Sister Lynne Smith's Homily from June 2, 2013

Lynne Smith, OSB Homilies Leave a Comment

Body and Blood of Jesus

Last week I caught the end of a TV ad for the Volunteers of America. A smiling young man says: “We use our bodies to help others.” It is such an earthy image. I thought “That’s what the celebration of the Body and Blood of Jesus is about: using our bodies to help others.”

Because Jesus lived among us as a flesh and blood human being, he showed us that human life is holy. To follow him is not a matter of having some esoteric knowledge. Christian discipleship involves us in the earthiness of life with the messiness of the body, our unpredictable emotions and the suffering that inevitably comes with being human. Christian spirituality and certainly Benedictine spirituality is necessarily embodied.

Jesus used his body to help others. He cared about people’s needs for food, drink and wholeness. He fed the crowds. He touched the eyes and ears of the blind and deaf in order to heal them. He laid his hands on the children and blessed them. People who touched his body or clothing were healed. He knew the touch of another human being is as important to us as food and water.

An article in the newspaper this week about 94-year-old Nelson Mandela said he no longer talks much. But he reaches out in another way. His oldest daughter, Makaziwe Mandela, said: “It’s the hand that he stretches out. It is the touching of the hand that speaks volumes for me….It means, ‘My child, I’m here,’ It means to me that, ‘I’m here. I love you. I care.’” (“Mandela quiets in old age” by Christopher Torchia in Wisconsin State Journal, 5/28/2013) Jesus is God’s hand in a sense, reaching out to touch us, saying: “I’m here. I love you. I care.”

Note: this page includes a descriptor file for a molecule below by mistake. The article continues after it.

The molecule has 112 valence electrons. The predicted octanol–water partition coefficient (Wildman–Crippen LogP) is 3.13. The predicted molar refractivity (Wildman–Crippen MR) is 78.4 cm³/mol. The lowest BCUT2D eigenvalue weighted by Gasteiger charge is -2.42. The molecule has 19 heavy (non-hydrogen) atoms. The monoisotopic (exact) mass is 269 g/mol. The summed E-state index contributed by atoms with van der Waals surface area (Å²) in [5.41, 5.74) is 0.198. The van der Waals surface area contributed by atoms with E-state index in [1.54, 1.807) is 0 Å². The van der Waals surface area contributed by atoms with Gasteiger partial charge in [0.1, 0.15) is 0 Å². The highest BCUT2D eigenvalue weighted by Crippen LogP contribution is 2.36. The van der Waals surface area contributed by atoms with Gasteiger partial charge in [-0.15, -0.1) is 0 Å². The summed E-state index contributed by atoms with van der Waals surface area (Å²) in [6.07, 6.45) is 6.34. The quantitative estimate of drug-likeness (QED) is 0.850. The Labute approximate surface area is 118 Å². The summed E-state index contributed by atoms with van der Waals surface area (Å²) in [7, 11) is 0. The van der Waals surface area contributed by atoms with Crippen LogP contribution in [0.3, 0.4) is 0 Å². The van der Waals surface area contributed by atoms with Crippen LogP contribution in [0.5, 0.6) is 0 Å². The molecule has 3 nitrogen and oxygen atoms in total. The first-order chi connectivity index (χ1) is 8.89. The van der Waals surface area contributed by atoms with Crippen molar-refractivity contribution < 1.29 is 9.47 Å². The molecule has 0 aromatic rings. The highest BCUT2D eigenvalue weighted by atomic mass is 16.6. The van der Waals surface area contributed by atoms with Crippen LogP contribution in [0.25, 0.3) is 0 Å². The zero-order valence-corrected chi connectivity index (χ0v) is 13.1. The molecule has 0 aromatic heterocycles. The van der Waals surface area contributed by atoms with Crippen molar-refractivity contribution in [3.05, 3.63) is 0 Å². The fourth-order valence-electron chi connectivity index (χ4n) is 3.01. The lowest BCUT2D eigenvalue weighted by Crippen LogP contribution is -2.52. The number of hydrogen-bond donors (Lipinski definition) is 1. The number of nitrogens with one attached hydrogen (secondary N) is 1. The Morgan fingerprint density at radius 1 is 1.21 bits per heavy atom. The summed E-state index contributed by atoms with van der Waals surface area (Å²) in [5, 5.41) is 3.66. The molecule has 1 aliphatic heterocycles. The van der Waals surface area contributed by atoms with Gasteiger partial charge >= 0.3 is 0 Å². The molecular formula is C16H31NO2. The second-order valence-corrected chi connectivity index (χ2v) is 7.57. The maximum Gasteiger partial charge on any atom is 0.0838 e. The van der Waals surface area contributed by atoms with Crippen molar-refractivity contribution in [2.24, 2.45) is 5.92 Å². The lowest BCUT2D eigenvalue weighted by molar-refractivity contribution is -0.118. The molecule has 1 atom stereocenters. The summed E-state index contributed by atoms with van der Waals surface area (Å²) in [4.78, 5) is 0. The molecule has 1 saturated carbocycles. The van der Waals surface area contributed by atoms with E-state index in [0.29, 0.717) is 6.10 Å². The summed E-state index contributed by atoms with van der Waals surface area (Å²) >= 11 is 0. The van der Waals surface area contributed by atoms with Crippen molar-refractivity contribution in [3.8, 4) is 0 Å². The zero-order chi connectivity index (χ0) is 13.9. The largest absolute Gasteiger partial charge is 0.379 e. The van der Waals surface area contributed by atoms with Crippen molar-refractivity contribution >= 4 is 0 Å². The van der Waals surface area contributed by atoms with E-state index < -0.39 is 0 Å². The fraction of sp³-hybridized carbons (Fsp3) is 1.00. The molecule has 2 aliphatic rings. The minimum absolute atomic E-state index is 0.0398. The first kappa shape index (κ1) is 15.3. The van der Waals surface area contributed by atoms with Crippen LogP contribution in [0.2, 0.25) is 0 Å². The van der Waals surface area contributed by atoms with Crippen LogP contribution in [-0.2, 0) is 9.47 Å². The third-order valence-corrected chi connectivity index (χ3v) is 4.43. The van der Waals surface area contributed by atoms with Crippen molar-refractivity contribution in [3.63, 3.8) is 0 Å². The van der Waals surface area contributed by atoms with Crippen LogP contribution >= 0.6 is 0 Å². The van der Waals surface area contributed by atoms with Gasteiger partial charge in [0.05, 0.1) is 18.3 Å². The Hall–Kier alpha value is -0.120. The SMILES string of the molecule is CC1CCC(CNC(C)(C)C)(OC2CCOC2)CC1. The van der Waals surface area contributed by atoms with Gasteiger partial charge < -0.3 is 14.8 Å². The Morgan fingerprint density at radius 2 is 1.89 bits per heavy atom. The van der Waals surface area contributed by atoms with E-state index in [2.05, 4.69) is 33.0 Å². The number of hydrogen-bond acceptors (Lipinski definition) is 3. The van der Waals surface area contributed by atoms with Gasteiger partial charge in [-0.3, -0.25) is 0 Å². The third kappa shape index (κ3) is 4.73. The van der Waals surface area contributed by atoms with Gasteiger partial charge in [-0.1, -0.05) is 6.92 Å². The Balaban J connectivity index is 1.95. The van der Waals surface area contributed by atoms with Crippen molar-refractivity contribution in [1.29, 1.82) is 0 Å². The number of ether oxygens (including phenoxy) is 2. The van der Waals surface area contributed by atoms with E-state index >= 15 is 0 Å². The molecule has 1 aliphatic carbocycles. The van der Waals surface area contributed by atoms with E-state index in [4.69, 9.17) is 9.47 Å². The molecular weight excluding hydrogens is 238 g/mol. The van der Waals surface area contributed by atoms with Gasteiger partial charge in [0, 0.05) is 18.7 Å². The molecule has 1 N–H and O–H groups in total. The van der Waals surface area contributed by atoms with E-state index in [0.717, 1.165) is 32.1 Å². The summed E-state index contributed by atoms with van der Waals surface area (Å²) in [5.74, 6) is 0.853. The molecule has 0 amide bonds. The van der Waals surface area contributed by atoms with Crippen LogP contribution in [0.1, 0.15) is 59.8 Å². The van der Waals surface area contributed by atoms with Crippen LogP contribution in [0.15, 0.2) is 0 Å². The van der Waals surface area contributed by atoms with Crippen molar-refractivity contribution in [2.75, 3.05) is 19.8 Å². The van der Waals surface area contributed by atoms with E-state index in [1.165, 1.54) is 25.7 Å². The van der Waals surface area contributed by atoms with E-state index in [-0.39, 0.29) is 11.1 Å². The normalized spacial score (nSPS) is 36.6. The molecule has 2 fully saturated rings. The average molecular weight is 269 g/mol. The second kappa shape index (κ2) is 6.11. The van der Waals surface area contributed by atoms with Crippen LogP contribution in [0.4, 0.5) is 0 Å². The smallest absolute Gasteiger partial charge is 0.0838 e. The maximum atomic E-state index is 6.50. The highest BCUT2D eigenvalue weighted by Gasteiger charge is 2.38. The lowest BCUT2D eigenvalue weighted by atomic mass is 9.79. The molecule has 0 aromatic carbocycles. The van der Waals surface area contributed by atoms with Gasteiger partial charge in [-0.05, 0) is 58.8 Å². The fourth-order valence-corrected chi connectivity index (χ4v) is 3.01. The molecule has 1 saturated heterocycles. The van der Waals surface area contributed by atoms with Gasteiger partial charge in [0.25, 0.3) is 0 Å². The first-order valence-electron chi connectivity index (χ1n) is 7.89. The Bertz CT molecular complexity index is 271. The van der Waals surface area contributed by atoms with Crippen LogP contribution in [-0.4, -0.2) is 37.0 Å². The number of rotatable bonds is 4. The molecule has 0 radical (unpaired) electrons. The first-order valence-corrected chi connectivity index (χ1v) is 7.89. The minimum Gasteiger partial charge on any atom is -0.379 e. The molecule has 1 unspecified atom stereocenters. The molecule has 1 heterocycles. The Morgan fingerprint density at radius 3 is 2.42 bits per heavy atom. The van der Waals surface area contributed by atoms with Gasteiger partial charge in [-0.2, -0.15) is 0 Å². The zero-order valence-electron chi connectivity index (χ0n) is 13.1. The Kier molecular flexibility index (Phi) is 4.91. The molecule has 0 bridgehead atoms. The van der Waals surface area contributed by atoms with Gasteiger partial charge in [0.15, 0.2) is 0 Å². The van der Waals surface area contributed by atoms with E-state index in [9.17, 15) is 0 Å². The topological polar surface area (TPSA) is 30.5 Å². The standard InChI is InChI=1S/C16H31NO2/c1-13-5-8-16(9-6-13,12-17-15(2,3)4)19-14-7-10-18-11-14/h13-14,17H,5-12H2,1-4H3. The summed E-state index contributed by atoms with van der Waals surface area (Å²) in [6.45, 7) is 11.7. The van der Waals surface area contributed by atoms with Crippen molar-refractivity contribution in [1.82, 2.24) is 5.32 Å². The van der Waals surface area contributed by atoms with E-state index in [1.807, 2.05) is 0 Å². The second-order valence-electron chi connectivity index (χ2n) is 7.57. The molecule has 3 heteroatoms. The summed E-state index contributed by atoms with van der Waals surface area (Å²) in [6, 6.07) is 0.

Jesus was concerned with both our bodily and our spiritual hunger. He taught the crowds and then, he took bread and fish in his hands, gave thanks, broke the bread & fish and gave them to his disciples to distribute. “You give them something to eat,” he said. Here was food for the body.

Throughout the history of Israel, abundant food is a symbol of God’s goodness to the people providing life in all its fullness. In our first reading we have a beautiful poetic image of God hand-feeding the people. “Eating this bread, they tasted your sweetness, the perfect meal for their deepest hunger and hope.”

Jesus knows we also need food for the soul. At his last meal with the disciples Jesus identifies his body with the bread and his blood with the cup. It is his life that feeds us. Jesus promises to meet our deepest hunger and hope – here around this table in the gathered assembly and each day as we reach out to others. Jesus meets our hunger for acceptance, for forgiveness, for justice, for love. He meets our need in this Eucharist and through the Body of Christ that we are now.

As Teresa of Avila said, Christ has no hands now but ours, no feet but ours. We are the Body of Christ taken, blessed, broken and poured out for the life of the world. We each have a basket filled with the broken and blessed pieces of our lives, gathered up and given out to help feed others. As Jesus used his body to touch and fill us with God’s life, so we, too, can use our bodies to bring life to others.


Let us join our hearts in prayer.

–       That all who hunger and thirst for food, justice, mercy, forgiveness, and peace be satisfied, we pray: Loving God, hear our prayer

–       That all people of the world may share in the abundant gifts of God’s unending generosity, we pray:

–       That all members of the Body of Christ may imitate Jesus in self-giving for the sake of others, we pray:

–       For what else shall we pray:

–       For those listed in our books of intentions and those we name quietly now…, we pray:

Generous God, you give us the Body and Blood of Jesus as food for our journey: hear our prayers that one day we may come to the eternal banquet you have prepared for us. We ask this through Christ our Savior. Amen.

Let us share a sign of peace.

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